17 Companion site for Basic Medical Endocrinology, 4th Edition. by Dr. Goodman Copyright © 2009 by Academic Press. All rights reserved. 17 Positive feedback cycles that contribute to initiation of parturition. CRH = corticotropin releasing hormone. Green arrows indicate stimulation; red arrows indicate inhibition. See text for details. FIGURE 14.16

18 Companion site for Basic Medical Endocrinology, 4th Edition. by Dr. Goodman Copyright © 2009 by Academic Press. All rights reserved. 18 Changes in plasma concentrations of corticotropin releasing hormone (CRH) and its binding protein (CRH-BP) in the days leading up to parturition. (From McLean, M., Bisits, A., Davies J., Woods, R. Lowry, P. and Smith, R. (1995) A placental clock controlling the length of human pregnancy. Nature Med. 1: 460–463.) FIGURE 14.17

19 Companion site for Basic Medical Endocrinology, 4th Edition. by Dr. Goodman Copyright © 2009 by Academic Press. All rights reserved. 19 A. Schematic view of the breast showing the relationship of the alveolar lobules and duct system. B. Arrangement of alveoli in a mammary lobule. C. Mammary alveolus consisting of milk-producing cells surrounded by a meshwork of contractile myoepithelial cells. Milk producing cells are targets of prolactin, while myoepithelial cells are targets of oxytocin. FIGURE 14.18

20 Companion site for Basic Medical Endocrinology, 4th Edition. by Dr. Goodman Copyright © 2009 by Academic Press. All rights reserved. 20 Relation of hormonal events in lactation to calcium metabolism. Secretion of prolactin inhibits hypothalamic secretion of the gonadotropin releasing hormone (GnRH) and stimulates secretion of the parathyroid hormone related peptide (PTHrP). PTHrP actions on bone, unopposed by estrogens, increase calcium (Ca2+) concentrations in blood and inhibit parathyroid hormone (PTH) secretion. Dashed arrows indicate stimulatory (green) or inhibitory (red) pathways that are blocked. FIGURE 14.19

21 Companion site for Basic Medical Endocrinology, 4th Edition. by Dr. Goodman Copyright © 2009 by Academic Press. All rights reserved. 21 Control of oxytocin secretion during lactation. FIGURE 14.20

22 Companion site for Basic Medical Endocrinology, 4th Edition. by Dr. Goodman Copyright © 2009 by Academic Press. All rights reserved. 22 Relation of blood oxytocin concentrations to suckling. Note that the initial rise in oxytocin preceded the initial period of suckling. (From McNeilly, A.S., Robinson, I.C.A., Houston, M.J. et al. (1983) Release of oxytocin and prolactin in response to suckling. Br. Med. J. 286: 257.) FIGURE 14.21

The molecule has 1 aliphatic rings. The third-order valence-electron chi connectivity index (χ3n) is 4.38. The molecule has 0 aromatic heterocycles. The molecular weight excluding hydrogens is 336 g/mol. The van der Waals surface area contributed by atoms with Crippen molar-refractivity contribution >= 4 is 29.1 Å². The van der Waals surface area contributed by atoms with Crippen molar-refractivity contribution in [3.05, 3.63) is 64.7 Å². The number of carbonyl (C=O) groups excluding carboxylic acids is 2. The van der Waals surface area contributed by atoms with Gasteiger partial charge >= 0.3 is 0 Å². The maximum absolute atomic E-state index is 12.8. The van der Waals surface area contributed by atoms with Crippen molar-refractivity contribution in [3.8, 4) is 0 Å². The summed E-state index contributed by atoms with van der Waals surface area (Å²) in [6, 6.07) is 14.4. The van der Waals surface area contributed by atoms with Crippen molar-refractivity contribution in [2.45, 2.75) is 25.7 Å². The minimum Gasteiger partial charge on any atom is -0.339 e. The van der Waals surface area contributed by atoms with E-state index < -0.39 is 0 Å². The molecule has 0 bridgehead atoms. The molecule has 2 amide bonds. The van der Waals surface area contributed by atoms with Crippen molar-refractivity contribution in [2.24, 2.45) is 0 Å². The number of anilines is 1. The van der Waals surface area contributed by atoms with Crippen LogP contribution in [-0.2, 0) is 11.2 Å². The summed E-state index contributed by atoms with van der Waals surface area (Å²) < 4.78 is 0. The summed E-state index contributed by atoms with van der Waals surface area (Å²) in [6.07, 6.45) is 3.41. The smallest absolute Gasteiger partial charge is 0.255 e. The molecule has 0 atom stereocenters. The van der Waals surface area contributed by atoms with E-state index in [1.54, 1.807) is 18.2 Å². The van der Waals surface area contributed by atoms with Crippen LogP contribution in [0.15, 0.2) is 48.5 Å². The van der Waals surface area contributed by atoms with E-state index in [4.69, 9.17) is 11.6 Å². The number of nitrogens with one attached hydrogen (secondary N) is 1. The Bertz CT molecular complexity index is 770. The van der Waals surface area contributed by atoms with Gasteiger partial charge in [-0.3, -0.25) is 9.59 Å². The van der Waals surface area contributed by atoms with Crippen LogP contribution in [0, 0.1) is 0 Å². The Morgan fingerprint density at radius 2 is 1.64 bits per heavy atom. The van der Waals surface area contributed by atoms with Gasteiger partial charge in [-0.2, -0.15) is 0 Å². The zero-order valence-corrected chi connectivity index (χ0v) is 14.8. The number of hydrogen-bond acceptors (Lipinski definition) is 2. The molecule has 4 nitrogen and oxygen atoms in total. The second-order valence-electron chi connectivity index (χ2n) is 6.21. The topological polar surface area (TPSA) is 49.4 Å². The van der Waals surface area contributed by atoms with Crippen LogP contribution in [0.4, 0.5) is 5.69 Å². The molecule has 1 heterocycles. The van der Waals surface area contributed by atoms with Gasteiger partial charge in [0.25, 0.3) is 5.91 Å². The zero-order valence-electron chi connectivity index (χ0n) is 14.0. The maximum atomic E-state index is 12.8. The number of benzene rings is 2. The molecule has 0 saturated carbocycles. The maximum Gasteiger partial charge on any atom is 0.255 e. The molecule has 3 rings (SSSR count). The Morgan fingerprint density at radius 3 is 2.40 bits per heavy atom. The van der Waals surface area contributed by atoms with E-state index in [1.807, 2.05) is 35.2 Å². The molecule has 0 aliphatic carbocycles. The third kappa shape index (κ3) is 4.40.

23 Companion site for Basic Medical Endocrinology, 4th Edition. by Dr. Goodman Copyright © 2009 by Academic Press. All rights reserved. 23 Plasma prolactin concentrations during nursing and anticipation of nursing. Note that although anticipation of nursing apparently resulted in oxytocin secretion, increased prolactin secretion did not occur until after suckling began. (From Noel, G.L., Suh, H.K., and Franz, A.G. (1974) Prolactin release during nursing and breast stimulation in postpartum and non-postpartum subjects. J. Clin. Endocrinol. Metab. 38: 413.) FIGURE 14.22

24 Companion site for Basic Medical Endocrinology, 4th Edition. by Dr. Goodman Copyright © 2009 by Academic Press. All rights reserved. 24 Control of prolactin secretion. Red arrows indicate inhibition and green arrows indicate stimulation. A physiological role for TRH (thyrotropin releasing hormone) and other postulated releasing hormones has not been established. Estradiol stimulates prolactin synthesis and may interfere with the inhibitory action of dopamine. FIGURE 14.23

25 Companion site for Basic Medical Endocrinology, 4th Edition. by Dr. Goodman Copyright © 2009 by Academic Press. All rights reserved. 25 Cellular events in the regulation of prolactin secretion. Steps in basal synthesis and secretion are indicated by the dotted black arrows. Effects of dopamine are shown by the red arrows. Effects of estradiol are shown in light blue. Gi and / = the subunits of the heterotrimeric inhibitory G protein. AC = adenylate cyclase. cAMP = cyclic adenosine monophosphate. PKA = protein kinase A. E2 = estradiol. ER = the estrogen receptor. PRL = prolactin. TRH (not shown) increases prolactin secretion through activation of its heptihelical receptor, which is coupled through G q to phospholipase C and caused release of inositol trisphosphate, diacylglyceride, and increased intracellular calcium. FIGURE 14.24

26 Companion site for Basic Medical Endocrinology, 4th Edition. by Dr. Goodman Copyright © 2009 by Academic Press. All rights reserved. 26 Around-the-clock prolactin concentrations in eight normal women. Acute elevation of prolactin level occurs shortly after onset of sleep and begins to decrease shortly before awakening. (From Yen, S.C., and Jaffe, R.B. (1999) Prolactin in human reproduction. In Reproductive Physiology, 4th ed., Yen, S.C. and Jaffe, R., eds., 268. Saunders, Philadelphia.) FIGURE 14.25